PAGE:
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Showing posts from May, 2007

Consubstantiation: participation

The Lutheran concept of consubstantiation is that the presence of Christ is, "in with and under" the elements in the Lord's supper, communion or the Eucharist. The Catholic belief called transubstantiation is that the elements are transformed into Christ's blood and body. On the other side, broadly speaking, protestants believe that the elements memorialize Jesus body and blood, and the ritual brings to memory what Christ did. I personally believe that the elements stay natural but can become anointed. I believe that God's presence can come on and around the the communion table.

"Is not the cup of thanksgiving a participation in the blood of Christ?
Is not the bread we break a participation in the body of Christ?" 1 Corinthians 10:16

The word participation could also be translated communion and also means intimate fellowship.

When we participate in the Lord's supper we are communing with Christ's broken body and shed blood. When you get c…

Tithing: Biblical but not Christian

I think we're called to give all we can, save what we can, live simply with frugality, but also enjoy all the things that God gives us or allows us to get through the abundance that God flows into our lives.

Tithing is like paying a tax. It's impersonal. You write your check to your church or ministry you support and that's it. When you are a giver, as a life-style; your hand, your wallet, your checkbook, your pantry, your closet, and all your stuff are untethered. Your possessions don't possess you.

Can you both tithe (10%) and give? Yes. Can you give and not tithe? Yes. What if you give less than 10% of your income, is that ok? Yes.

be ready in season and out of season

The context of the above text is Paul's admonition to Timothy to "preach the word". He is to preach in season and out of season. Not sometimes but all the time, not just when he feels great and has a fresh message but always. The application is that ministers are always "on-duty". Ministers are ministers. It is who they are, who you are if you are a minister. Ministry is a life, not a job or a title. Minister describes you if you are one. Another word for ministry is service.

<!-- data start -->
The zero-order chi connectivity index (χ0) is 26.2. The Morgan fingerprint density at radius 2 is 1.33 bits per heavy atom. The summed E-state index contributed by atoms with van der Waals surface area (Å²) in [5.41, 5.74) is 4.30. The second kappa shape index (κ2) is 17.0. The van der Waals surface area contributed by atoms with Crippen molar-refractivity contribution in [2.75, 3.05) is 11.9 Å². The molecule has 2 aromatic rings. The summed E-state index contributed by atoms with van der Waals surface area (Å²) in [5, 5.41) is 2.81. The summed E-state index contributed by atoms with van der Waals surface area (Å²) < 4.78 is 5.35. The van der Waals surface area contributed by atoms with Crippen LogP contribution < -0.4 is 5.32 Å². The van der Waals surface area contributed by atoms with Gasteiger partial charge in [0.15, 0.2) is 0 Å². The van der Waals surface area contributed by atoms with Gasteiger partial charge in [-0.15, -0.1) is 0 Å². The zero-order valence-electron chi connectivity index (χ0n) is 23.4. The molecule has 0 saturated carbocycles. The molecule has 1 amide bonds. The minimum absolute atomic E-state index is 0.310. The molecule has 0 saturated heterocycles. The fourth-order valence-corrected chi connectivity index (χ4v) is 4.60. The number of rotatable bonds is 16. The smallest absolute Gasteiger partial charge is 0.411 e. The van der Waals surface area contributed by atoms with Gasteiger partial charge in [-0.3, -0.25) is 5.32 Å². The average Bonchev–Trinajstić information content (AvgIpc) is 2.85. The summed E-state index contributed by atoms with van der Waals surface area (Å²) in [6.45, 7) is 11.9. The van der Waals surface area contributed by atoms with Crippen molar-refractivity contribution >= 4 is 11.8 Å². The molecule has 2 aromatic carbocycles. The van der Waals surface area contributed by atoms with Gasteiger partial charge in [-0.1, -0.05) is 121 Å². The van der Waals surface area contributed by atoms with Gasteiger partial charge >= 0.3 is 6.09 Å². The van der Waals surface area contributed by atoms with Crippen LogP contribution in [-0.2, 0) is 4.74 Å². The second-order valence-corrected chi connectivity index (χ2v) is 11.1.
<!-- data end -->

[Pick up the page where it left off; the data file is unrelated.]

Serving is an all-the-time lifestyle. Serving is not something you go and do for a time, and then revert back to a non-serving lifestyle. If you are a servant, you serve.... all the time. You don't just serve when it makes you look good, like serving by speaking to a group or being on a ministry team, but it is a way of life. It's not about going to church to serve or to be served or watch people serve, but rather; if you are a Christian, you are the church everywhere…

When it seems hopeless

Today, I'm thinking about situations where change seems impossible unless that one key comes along that can open closed doors. It seems to me that God specializes in solving so-called impossible situations, things that seem hopeless.

I'm reflecting on this text: Romans 4:18, that says, "against all hope, in hope Abraham believed, and so became the father of many nations, just as it had been said to him, 'so shall your offspring be.'"

Abraham didn't make it happen. The one who promised him did it. He put his hope in the one who promised, in the word of the one who spoke.

Christian's indifference

I was reading an article about the growth of the unchurched population in the U.S. by George Barna, where he makes mention of the book, Jim and Casper Go to Church, where two guys check out a dozen heavy hitter churches across the country and share their experiences. Barna says,
"Many of the insights drawn from the experiences of "Jim and Casper" parallel the findings of Barna Group studies among the unchurched. Some of the critical discoveries were the relative indifference of most churched Christians to unchurched people; the overt emphasis upon a personal rather than communal faith journey; the tendency of congregations to perform rituals and exercise talents rather than invite and experience the presence of God; the absence of a compelling call to action given to those who attend; and the failure to listen to dissident voices and spiritual guidance to dig deeper in one’s faith."